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October 19, 2009

Ky-Mani Lost at Banderas Bay Surf Spot

A truly sad sight, as a young surfer’s boat/home comes to grief on the rocks at the Burro’s surf spot on Banderas Bay.

© 2009 Dave Hamilton

One of the great gigs for young surfers has been to buy a small sailboat, park it along the surf break-rich north coast of Banderas Bay, and live aboard. And hopefully get a job ashore.

Ky-Mani, a Coronado 25, one of the finest small boats ever, in her death throes. She’s since been picked clean.

© 2009 Dave Hamilton

But anchoring out always has its risks, too, as you can see from this photo. Reader Dave Hamilton tells us that the Coronado 25 Ky-Mani, owned by a surfer named Stefan, who works as a lifeguard at the Palladium resort above the renowned Burro’s surf break, went ashore on October 12 at Burro’s. The boat was habitually anchored there, and we’re not sure if she dragged, her rode parted, or what.

The still photos are good, but they are nothing like this exciting video of Stefan riding his boat onto the beach and rocks. 

As for Stefan, he’s reportedly moved ashore temporarily while looking for a replacement boat.

The Latest on Rick

While nothing is certain, things are certainly looking more promising for Cabo San Lucas, La Paz and all of southern Baja, as once-monster Hurricane Rick has weakened greatly, from 156 knots to 100 knots. Furthermore, by the time he reaches the vicinity of Cabo San Lucas, he should be down to 70 knots or even less. We say vicinity, because current projections have him most likely skirting rather than hitting the tip of Baja. Indeed, some forecasts, such as on would suggest that Cabo won’t even get hit by 35-knot winds.

Nothing is certain with hurricanes and tropical storms, of course. While Rick‘s maximum winds have decreased dramatically, and he is certain to continue to weaken, nothing is set in stone. That’s why officials still consider the lower 25% of all of Baja to have at least a 40% chance of being hit by tropical storm force winds.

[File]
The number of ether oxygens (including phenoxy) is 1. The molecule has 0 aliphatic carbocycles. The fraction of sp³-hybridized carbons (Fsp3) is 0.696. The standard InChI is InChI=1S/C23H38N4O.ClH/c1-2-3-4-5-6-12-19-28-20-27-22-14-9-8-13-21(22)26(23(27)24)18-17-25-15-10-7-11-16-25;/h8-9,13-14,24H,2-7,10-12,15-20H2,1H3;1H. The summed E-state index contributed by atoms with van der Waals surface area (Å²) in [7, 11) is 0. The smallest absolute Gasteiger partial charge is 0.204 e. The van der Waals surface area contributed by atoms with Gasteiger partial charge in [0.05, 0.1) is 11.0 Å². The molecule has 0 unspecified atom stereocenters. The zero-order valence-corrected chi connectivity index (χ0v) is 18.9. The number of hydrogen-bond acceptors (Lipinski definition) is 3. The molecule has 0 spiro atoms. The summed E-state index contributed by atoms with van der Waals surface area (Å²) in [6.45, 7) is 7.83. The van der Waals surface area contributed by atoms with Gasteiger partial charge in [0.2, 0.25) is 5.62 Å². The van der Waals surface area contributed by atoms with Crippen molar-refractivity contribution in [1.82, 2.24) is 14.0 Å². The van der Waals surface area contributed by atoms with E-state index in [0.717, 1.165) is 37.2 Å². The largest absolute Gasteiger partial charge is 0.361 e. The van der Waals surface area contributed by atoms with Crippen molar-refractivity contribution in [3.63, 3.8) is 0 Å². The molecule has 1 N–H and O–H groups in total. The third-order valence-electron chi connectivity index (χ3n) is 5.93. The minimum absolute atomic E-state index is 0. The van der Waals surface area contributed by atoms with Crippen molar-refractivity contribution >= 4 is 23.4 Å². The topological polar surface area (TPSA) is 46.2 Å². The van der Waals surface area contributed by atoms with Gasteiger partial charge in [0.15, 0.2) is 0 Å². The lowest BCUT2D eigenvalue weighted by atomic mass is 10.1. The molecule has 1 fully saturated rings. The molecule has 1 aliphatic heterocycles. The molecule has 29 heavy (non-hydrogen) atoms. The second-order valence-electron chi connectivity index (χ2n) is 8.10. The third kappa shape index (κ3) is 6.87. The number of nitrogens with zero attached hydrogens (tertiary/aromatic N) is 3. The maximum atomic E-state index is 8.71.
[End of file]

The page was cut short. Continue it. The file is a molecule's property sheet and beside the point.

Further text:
Rick has a 40% chance of hitting the lower quarter of Baja.

© 2009 NOAA

For those thinking the Grand Poobah had a big decision to make regarding the start of the Ha-Ha a week from Monday, think of the poor organizers at the multimillion dollar Bisbee Black and Blue Marlin Jackpot Tournament based out of Cabo. That event is supposed to start on Wednesday, the day Rick is supposed to make his closest approach. Given the potential tropical storm or hurricane force winds and huge surf — one person has already been swept to his death near Cabo — Bisbee officials say the tournament is still going to be held — albeit the first two days may be cancelled.

Our best wishes to everyone in the path of the hurricane/tropical storm — and that includes people on the mainland coast of Mexico north of Mazatlan, who are likely to get hit by 25- to 35-knot winds.

Special Report: Late Season Hurricanes Along the Pacific Coast of Mexico